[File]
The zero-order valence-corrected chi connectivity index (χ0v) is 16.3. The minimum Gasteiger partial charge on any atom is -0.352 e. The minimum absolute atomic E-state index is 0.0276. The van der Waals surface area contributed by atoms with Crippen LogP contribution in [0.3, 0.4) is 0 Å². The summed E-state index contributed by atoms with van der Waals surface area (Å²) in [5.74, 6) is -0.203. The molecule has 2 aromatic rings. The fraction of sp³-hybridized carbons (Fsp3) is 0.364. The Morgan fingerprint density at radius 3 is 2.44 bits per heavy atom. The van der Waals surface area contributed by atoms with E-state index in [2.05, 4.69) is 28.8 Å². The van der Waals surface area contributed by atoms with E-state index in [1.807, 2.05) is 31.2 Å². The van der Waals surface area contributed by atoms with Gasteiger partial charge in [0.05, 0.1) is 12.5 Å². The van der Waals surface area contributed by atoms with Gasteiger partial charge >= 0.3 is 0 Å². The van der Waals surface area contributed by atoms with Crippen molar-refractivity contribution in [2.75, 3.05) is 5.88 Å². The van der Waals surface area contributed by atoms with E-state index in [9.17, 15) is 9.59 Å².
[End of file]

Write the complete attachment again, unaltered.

The zero-order valence-corrected chi connectivity index (χ0v) is 16.3. The minimum Gasteiger partial charge on any atom is -0.352 e. The minimum absolute atomic E-state index is 0.0276. The van der Waals surface area contributed by atoms with Crippen LogP contribution in [0.3, 0.4) is 0 Å². The summed E-state index contributed by atoms with van der Waals surface area (Å²) in [5.74, 6) is -0.203. The molecule has 2 aromatic rings. The fraction of sp³-hybridized carbons (Fsp3) is 0.364. The Morgan fingerprint density at radius 3 is 2.44 bits per heavy atom. The van der Waals surface area contributed by atoms with E-state index in [2.05, 4.69) is 28.8 Å². The van der Waals surface area contributed by atoms with E-state index in [1.807, 2.05) is 31.2 Å². The van der Waals surface area contributed by atoms with Gasteiger partial charge in [0.05, 0.1) is 12.5 Å². The van der Waals surface area contributed by atoms with Gasteiger partial charge >= 0.3 is 0 Å². The van der Waals surface area contributed by atoms with Crippen molar-refractivity contribution in [2.75, 3.05) is 5.88 Å². The van der Waals surface area contributed by atoms with E-state index in [9.17, 15) is 9.59 Å².